This is the story of how John Todd saved what was to become one of the world's most important research institutions from destruction at the end of World War II.
John Todd, Oberwolfach 1977 (Photo by Konrad Jacobs, Erlangen)
John Todd was the Caltech professor who introduced me to computing. I took Math 105, Numerical Analysis, for him in 1959 when I was a junior at Caltech. I wrote my first computer programs and I inverted my first matrices. I took more courses and did some individual study with him the next year. He suggested where I might go to grad school. This was the beginning of my professional career.
John Todd was born and raised in Belfast, Ireland. He received a Bachelor of Science degree from Queen's University Belfast in 1931. He then went to Cambridge University and studied under the famous mathematicians G. H. Hardy and J. E. Littlewood. He never received a doctorate because Littlewood did not have one himself and did not approve of them. (Later, Todd would become one of a very few professors at Caltech without the equivalent of a Ph. D.)
During World War II, Todd joined the British Admiralty. He worked on the Portsmouth pier at Southsea on ways to defeat the acoustic and magnetic mines that had been laid nearby in the English Channel. This took him out of the world of pure mathematics that he had studied at Cambridge and into the realm of applied mathematics and computation that would dominate the remainder of his career.
At the end of the war, at age 29, he persuaded authorities in London to let him set up the Admiralty Computing Service.
(The College Mathematics Journal)
At the end of World War II the Admiralty learned that a group of mathematicians was being held prisoners of war in an old hunting lodge in the Black Forest. The lodge had been built by a wealthy German who had actually earned his money in America. Todd and a few colleagues mounted a plan to attempt to reach the lodge and debrief the group on any work they had been doing during the war.
Todd was given a nominal appointment as a naval officer, a rudimentary naval uniform, and a pistol. A small team set off for Germany. After wandering through Germany for a month in an American Jeep, Todd and G.E.H. Reuter reached the lodge in July 1945. They found that the University of Freiburg had moved its mathematical library and records there. It turned out that the prisoners had been doing war-related research during their captivity.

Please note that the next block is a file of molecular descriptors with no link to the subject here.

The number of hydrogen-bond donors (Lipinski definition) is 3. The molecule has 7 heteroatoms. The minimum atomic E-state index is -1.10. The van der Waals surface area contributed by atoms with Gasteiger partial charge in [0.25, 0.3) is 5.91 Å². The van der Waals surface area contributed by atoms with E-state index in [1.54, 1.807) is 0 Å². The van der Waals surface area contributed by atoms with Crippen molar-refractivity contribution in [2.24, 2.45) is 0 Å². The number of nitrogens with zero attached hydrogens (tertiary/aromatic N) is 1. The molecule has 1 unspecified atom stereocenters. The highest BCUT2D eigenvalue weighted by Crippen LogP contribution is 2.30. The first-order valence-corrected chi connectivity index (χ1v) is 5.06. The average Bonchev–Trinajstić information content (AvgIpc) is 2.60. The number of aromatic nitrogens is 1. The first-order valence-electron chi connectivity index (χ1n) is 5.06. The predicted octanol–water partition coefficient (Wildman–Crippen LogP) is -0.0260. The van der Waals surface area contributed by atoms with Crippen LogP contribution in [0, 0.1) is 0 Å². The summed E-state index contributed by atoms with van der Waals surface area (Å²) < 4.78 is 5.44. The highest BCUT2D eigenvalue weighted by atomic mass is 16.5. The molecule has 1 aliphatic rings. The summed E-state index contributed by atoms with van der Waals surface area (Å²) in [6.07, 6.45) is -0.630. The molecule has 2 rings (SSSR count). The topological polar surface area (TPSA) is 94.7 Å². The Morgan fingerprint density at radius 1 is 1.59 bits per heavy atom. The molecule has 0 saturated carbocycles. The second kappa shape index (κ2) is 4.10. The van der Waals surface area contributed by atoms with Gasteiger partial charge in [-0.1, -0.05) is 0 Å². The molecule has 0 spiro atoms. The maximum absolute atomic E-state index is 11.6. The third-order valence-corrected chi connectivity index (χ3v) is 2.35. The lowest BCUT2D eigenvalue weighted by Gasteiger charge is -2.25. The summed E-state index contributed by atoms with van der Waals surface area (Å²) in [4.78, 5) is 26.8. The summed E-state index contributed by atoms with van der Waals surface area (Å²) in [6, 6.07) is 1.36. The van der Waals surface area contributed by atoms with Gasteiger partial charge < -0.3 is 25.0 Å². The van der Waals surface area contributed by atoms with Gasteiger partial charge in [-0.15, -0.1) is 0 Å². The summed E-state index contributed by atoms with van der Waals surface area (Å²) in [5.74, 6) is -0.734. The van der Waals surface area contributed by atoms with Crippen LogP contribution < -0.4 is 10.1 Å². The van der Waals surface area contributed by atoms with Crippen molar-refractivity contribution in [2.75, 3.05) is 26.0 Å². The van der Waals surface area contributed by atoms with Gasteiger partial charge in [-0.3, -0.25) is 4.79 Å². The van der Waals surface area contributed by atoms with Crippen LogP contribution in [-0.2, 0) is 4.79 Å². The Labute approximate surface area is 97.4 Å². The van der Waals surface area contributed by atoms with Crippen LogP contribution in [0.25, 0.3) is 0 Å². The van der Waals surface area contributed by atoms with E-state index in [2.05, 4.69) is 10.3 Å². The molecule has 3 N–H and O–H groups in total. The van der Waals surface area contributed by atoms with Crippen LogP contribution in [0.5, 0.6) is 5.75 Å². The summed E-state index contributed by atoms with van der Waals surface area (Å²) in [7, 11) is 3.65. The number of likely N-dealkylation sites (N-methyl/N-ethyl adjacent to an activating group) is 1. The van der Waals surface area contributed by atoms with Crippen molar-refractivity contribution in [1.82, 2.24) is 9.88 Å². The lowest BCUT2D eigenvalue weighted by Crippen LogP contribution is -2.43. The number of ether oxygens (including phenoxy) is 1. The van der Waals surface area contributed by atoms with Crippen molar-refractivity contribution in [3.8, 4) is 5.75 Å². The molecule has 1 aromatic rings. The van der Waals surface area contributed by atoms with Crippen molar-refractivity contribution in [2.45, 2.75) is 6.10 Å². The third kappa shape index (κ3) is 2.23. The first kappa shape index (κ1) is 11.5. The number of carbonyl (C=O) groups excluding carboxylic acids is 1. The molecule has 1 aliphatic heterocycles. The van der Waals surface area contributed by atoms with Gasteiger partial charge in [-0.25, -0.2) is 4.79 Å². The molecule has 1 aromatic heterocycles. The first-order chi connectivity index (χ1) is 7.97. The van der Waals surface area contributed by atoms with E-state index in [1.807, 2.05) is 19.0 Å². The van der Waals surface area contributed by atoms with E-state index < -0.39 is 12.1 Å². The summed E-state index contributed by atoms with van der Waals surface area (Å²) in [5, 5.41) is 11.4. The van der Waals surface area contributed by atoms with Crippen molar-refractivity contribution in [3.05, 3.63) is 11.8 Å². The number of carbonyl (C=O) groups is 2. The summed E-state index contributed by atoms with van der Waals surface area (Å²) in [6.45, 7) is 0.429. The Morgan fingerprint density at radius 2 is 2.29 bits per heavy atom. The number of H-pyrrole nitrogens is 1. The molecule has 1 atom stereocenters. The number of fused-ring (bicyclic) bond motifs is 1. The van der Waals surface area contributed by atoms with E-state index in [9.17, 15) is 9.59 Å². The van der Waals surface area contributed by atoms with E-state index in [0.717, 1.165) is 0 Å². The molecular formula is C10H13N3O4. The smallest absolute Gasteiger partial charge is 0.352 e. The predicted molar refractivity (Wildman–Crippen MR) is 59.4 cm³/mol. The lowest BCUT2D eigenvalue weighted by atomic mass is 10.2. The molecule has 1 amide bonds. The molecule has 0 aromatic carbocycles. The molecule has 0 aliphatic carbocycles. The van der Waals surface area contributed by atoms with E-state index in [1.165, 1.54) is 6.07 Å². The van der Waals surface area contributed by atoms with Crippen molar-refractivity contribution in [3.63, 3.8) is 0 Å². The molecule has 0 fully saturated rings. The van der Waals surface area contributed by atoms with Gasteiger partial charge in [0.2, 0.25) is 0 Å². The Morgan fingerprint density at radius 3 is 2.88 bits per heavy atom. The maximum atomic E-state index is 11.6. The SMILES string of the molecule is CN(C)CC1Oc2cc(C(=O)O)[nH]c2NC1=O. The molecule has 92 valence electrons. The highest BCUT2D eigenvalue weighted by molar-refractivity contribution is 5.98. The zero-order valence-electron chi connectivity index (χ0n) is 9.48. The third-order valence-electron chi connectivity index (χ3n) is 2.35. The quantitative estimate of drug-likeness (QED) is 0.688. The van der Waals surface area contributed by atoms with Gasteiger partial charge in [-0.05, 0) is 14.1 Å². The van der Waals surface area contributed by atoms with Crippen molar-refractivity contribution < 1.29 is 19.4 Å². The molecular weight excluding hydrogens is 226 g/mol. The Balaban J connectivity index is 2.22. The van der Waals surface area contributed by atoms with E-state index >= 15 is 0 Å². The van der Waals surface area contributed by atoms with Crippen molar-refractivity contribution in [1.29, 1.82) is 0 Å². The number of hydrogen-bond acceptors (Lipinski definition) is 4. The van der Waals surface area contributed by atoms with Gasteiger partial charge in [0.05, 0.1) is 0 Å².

On their way to the lodge, Todd and Reuter had passed a troop of Moroccan soldiers, wreaking havoc as they came down the road. The staff at the lodge was terrified. They were afraid the pillaging soldiers would slay the chickens and use the books for firewood. They were even concerned for their own safety.
Todd put a sign on the door of the lodge:
This is the property of the British Navy.
Todd put on what served as his naval uniform, inserted the pistol in its holster on his hip, and stood by the front door. When the troops arrived, he pointed to the sign. That's all he needed to do. The sergeant leading the troops just asked if he could shake hands with a British Naval officer and peace was declared. The troops went on their way without further incident.
Oberwolfach was in the French zone of occupation. Todd later went to Paris and arranged that the institute be properly cared for.
The Mathematisches Forschungsinstitut Oberwolfach is an international mathematical research center situated in the German Black Forest, 60 kilometers northeast of Freiburg. Week-long workshops involving 40 to 50 participants are held throughout the year. The participants are housed at the center. The institute is an important resource for mathematicians not only in Europe, but also in North America and the rest of the world. The workshops and seminars are primarily about pure mathematics, but topics in applied mathematics, physics, computing and engineering are sometimes covered as well.
The Banff International Research Station in Canada, which opened in 2000, was modeled after Oberwolfach.
John Todd passed away in 2007. Before then he would return to Oberwolfach frequently and was always fondly welcomed back. Today there is a John Todd Fellowship awarded every three years in his memory.
Todd was fond of saying that his Oberwolfach adventure was the best thing he ever did for mathematics. I would say that is it was only one of the important things that he ever did.
Don Albers, John Todd -- Numerical Mathematics Pioneer, https://www.mfo.de/math-in-public/prizes/john-todd-award/interview-john-todd, The College Mathematics Journal, January 2007.
Thomas H. Maugh II, John Todd Obituary, <http://www.latimes.com/la-me-todd27jun27-story.html>, Los Angeles Times, June 27, 2007.
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A few years ago, I wrote a biographical article about Todd for the Bulletin of the Irish Mathematical Society, in order the raise the profile of this pioneering mathematician in his native land. The article is at
I mentioned a example taken from Todd’s 1979 book “Numerical Mathematics. Vol. 1: Numerical Analysis”. Todd liked to include “bad examples”, to temper the tendency to rely on numerical experience. One such example involves a computer experiment used to “show” that the harmonic series converges.
This prompted David Malone (Maynooth University) to write a neat note “To what does the harmonic series converge?” (rish Math. Soc. Bulletin Number 71, Summer 2013), which might be of interest to readers of this blog.